SBD/August 29, 2013/Media

WEEI Facing Tougher Market With Increased Competition, Expensive Red Sox Rights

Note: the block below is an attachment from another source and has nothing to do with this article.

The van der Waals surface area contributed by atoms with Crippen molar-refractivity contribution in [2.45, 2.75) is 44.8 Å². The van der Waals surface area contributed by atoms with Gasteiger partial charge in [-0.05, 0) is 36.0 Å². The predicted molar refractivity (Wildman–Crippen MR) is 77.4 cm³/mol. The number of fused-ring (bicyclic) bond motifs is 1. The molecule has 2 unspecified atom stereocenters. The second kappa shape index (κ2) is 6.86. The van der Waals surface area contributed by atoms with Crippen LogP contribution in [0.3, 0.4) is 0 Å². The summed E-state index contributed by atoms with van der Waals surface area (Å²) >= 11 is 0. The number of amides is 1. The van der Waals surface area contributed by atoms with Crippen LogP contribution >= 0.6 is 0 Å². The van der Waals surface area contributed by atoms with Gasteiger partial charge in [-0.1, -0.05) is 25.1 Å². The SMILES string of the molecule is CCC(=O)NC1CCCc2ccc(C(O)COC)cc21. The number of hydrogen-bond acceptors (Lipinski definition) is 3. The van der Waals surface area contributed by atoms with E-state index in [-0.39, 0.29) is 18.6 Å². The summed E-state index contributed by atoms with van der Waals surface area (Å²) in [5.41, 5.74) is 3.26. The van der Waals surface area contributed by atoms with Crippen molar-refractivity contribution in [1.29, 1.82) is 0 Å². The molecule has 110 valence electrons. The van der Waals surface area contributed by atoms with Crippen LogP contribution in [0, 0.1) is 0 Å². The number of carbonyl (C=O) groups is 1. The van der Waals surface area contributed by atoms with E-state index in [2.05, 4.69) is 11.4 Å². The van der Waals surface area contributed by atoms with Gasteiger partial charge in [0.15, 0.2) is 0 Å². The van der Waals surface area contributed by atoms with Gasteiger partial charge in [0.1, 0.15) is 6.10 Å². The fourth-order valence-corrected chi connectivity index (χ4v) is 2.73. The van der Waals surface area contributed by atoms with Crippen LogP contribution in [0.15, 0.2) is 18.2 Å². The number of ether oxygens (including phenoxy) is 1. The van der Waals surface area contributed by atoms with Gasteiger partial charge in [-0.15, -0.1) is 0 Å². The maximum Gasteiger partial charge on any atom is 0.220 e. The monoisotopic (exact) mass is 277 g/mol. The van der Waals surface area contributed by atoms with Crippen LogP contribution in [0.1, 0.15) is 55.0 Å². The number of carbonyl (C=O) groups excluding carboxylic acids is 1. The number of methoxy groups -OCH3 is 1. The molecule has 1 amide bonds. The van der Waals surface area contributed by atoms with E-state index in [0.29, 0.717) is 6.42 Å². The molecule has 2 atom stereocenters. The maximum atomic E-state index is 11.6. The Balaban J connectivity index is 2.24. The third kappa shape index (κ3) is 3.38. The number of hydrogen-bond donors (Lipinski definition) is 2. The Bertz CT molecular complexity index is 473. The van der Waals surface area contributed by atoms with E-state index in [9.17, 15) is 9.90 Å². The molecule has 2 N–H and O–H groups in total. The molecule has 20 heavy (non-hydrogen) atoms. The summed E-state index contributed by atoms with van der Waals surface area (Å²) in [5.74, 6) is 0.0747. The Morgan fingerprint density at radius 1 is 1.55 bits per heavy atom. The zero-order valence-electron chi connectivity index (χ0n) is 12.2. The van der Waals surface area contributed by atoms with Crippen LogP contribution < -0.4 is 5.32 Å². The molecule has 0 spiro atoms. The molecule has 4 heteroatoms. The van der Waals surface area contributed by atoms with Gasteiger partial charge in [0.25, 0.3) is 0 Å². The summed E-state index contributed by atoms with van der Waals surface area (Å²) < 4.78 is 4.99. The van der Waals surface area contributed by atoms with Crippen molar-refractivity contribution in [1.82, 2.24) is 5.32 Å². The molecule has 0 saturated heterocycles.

WEEI-FM was "once a Boston radio powerhouse that had the local sports market to itself," but it "already has lost many listeners" to WBZ-FM The Sports Hub since that station's '09 launch, according to a front-page piece by Callum Borchers of the BOSTON GLOBE. Though WEEI "takes in much more money than its new competitor, revenues at WEEI are down nearly 20 percent since The Sports Hub began broadcasting." WEEI also "remains saddled with an expensive contract to broadcast" the Red Sox. In addition, turnover has been high as the station "fired some of its biggest names, while others have quit." WEEI parent company Entercom Communications said that it will "continue with the current format and programming and argues WEEI’s brand remains strong." Entercom President & CEO David Field said, "We’re very pleased with the macro perspective of where WEEI is today." Borchers notes while The Sports Hub broadcasts Patriots and Bruins games, the "loss of the Celtics leaves WEEI with just the Red Sox -- a powerful draw, but an expensive one, too." The annual payment to the Red Sox "eats up much of WEEI’s revenues." Contracts with longtime morning hosts John Dennis and Gerry Callahan "expire next year, and critics feel the duo exemplifies the station’s problems: They are highly paid -- reportedly in the $1 million a year neighborhood -- and can be polarizing." Dennis "defended the style of his show, saying the hosts' occasionally abrasive tone prompts listeners to be more engaged." Dennis said, "If you don’t ruffle the feathers of your listeners, then you’re not doing your job." Field "downplayed the competition between WEEI and The Sports Hub, saying a sports-crazed market like Boston can easily sustain two stations." Borchers notes Entercom’s agreement in '06 to pay an average of $20M per year "made the Red Sox’ radio rights the most expensive" in MLB "by far." Field said that the Red Sox contract is "manageable for a large company like Entercom" (BOSTON GLOBE, 8/29).
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